Invistics’ background is in helping complex supply chains with advanced inventory analytics and visibility tools. In 2012, one our pharmaceutical customers asked us to develop software specifically designed to improve Controlled Substance Inventory Management; it needed to have real-time inventory accuracy and verification to pass Drug Enforcement Agency (DEA) inspections, electronic data entry for Research& Development and Analytical Lab environments who are still mostly using paper-based inventory tracking, smart reporting features to consolidate controlled substance inventory data and make Year-End reporting less burdensome, and the capability to track and manage quota for schedule II controlled substances.
We were surprised to learn, given the urgency of the national drug diversion problem, that there wasn’t another software on the market that provided these capabilities. Over the course of the next four years, we have learned all we could about our nation’s current controlled substance crisis. And we have made significant investments building out our software’s capabilities to help prevent controlled substance diversion.
So now we can offer our experience and our software solution to fight diversion:
- FlowPath Health: Real-time visibility showing the location of all controlled substance inventory, with alerts to flag if any material is not properly secured in the appropriate vault, cage, or restricted access location:
- DataVault: Electronic data entry screens that allow employees in analytical laboratories, product development, and research departments to convert paper-based log books into electronic, real-time tracking information:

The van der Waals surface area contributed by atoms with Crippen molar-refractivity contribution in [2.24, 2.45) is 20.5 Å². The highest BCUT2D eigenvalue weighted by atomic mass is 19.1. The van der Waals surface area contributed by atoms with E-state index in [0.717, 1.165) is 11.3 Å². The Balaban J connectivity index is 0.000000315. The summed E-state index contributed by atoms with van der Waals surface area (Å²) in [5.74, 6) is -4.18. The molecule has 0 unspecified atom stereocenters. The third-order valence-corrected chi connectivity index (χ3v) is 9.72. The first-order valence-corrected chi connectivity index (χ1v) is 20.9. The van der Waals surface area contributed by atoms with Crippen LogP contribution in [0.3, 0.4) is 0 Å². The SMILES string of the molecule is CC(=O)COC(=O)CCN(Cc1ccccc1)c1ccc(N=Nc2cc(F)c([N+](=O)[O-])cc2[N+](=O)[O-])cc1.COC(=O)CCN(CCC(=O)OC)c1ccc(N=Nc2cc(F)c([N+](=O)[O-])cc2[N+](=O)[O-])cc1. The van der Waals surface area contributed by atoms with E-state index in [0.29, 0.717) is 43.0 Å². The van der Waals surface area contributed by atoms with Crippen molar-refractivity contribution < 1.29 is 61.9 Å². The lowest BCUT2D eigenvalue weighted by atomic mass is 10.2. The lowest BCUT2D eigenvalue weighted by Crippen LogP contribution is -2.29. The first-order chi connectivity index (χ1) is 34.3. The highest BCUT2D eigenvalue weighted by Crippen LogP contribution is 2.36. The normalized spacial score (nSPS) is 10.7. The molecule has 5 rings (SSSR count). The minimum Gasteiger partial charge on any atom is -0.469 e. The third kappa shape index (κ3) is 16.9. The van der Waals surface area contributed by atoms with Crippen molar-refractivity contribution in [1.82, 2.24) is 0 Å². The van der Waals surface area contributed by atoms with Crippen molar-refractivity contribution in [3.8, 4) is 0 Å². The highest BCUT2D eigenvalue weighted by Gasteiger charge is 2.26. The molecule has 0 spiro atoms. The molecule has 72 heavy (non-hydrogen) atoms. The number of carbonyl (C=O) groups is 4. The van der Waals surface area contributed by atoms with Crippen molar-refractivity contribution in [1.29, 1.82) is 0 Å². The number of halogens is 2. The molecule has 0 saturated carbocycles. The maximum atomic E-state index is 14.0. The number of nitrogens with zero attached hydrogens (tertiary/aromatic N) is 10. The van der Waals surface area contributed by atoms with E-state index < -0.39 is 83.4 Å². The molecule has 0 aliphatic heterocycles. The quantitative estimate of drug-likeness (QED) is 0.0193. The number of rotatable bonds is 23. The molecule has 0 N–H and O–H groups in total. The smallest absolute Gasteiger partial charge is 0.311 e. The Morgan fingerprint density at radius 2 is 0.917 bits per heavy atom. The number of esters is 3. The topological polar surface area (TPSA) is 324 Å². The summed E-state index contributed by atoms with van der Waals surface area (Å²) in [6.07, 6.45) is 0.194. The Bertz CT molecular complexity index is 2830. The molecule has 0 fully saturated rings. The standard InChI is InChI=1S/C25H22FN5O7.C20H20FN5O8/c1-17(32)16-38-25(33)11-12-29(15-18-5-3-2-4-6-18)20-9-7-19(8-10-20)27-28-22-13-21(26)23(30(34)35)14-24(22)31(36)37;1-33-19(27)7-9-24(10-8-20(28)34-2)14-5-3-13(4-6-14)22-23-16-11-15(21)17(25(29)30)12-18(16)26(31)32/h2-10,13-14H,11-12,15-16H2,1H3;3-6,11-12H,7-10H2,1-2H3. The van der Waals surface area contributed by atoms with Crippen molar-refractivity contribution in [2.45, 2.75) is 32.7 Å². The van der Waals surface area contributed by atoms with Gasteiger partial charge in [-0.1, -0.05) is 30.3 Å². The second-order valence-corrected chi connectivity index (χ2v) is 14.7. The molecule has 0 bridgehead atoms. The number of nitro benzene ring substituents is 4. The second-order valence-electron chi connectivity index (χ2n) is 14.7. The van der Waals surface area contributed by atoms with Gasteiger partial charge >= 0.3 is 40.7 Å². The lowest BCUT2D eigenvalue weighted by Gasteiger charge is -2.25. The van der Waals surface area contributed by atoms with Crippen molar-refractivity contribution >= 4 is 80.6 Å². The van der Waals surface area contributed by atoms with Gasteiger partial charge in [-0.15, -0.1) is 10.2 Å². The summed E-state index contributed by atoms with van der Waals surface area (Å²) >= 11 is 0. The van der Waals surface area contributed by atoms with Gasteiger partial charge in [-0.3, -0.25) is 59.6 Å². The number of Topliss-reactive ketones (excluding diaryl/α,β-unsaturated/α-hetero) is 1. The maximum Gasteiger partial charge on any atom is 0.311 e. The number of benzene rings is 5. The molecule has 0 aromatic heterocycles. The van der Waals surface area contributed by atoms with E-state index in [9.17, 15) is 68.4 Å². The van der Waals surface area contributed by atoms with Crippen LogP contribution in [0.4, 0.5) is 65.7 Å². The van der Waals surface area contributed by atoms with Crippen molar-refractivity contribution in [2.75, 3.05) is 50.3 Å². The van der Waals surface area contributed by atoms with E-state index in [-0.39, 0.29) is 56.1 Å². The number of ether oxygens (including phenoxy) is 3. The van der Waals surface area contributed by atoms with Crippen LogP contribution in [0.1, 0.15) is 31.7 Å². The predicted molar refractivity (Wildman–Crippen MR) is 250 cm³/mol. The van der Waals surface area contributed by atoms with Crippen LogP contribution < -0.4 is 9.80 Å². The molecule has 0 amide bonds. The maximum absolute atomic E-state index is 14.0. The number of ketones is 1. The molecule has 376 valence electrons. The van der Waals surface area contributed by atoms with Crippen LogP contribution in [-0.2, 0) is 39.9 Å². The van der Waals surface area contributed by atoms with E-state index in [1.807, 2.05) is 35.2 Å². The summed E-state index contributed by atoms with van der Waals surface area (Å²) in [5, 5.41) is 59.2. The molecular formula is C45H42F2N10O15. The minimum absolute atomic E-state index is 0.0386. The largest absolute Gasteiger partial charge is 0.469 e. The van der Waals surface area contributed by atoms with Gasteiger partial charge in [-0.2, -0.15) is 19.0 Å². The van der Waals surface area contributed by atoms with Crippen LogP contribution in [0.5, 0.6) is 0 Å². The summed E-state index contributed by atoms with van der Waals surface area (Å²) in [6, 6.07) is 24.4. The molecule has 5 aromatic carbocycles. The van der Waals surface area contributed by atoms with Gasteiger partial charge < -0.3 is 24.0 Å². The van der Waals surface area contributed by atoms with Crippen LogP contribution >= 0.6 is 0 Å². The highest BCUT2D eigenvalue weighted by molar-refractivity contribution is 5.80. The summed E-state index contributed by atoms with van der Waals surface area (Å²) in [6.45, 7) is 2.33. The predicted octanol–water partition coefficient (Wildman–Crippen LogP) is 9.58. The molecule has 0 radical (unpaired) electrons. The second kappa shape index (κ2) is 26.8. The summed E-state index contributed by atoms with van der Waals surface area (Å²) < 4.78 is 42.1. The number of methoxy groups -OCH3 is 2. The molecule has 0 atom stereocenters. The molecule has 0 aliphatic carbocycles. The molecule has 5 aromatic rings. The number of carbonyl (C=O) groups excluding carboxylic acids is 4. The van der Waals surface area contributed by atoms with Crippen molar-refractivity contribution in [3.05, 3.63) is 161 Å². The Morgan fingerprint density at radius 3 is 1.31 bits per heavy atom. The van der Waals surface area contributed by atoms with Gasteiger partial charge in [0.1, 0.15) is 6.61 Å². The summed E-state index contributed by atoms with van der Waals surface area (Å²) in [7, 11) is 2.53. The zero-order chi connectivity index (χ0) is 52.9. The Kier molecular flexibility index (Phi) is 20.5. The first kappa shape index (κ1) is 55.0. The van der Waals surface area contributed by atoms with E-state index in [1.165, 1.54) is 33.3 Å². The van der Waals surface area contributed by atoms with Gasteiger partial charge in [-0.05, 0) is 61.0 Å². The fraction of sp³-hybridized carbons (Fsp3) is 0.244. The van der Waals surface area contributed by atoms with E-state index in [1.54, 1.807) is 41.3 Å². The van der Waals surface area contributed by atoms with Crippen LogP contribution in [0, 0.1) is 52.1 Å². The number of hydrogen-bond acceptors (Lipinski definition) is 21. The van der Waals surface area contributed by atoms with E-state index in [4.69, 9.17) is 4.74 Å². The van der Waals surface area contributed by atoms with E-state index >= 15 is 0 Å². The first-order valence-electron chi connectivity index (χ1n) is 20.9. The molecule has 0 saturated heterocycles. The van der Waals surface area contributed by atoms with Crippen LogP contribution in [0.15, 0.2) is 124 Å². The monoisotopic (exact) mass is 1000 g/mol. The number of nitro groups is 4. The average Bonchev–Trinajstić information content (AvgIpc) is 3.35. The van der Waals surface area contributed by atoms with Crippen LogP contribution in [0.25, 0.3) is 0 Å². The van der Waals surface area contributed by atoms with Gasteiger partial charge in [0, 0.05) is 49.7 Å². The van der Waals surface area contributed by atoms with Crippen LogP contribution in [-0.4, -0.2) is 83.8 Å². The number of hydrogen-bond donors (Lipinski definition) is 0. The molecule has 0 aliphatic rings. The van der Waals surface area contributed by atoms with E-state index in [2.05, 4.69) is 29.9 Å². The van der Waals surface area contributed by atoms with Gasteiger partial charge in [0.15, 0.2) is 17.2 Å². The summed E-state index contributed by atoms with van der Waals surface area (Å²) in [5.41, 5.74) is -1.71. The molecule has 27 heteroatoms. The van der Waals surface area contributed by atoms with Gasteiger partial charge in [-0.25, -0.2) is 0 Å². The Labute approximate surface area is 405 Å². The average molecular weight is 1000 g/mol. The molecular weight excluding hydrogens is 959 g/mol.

- Report Manager: Electronic reports that provide cradle-to-grave lot lineage, with audit trails for every movement of every gram or tablet or sample of controlled substances, and accurately compile the reports required by the DEA to prevent diversion or theft of controlled substances:
- Quota Calculator: And assistance with requesting annual quota from the DEA for Schedule II controlled substances, the most additive and most dangerous controlled substances:
To see if our software solutions can help your company, please call us at 1-800-601-3456 for a free consultation, or download our Executive Brief for more information. Together we can turn the tide in the fight against Controlled Substance diversio
03/30/2016 : 0 Comments
In first blog entry of our Controlled Substance Abuse series, we reviewed the widespread abuse of pharmaceutical opioids in America, and our second entry detailed how controlled substance abuse devastates families, and children in particular. Today we’re going to discuss the alarming trend of opioid abuse that really hits home for us because it’s occurring right in Invistics’ backyard: the greater Atlanta area. According to 11 Alive, the Atlanta News Channel:
“In the past six years, the number of heroin-related deaths has gone up by 3844% in Fulton, DeKalb, Cobb, and Gwinnett counties. The Georgia Bureau of Investigation (GBI) confirms the fastest growing rate of heroin-related deaths is in a cluster of Atlanta’s northern wealthy suburbs. That fact is hiding in state and county records.(For more information regarding this story, 11 Alive conducted a chilling 4 episode investigation “Inside the Triangle”.)”
Young people, in Atlanta suburbs, are dying from heroin overdose at an alarming rate. The problem has even captured the White House’s attention, and President Obama visited Atlanta last week as part his efforts to escalate the fight against the prescription opioid abuse and heroin epidemic in the area.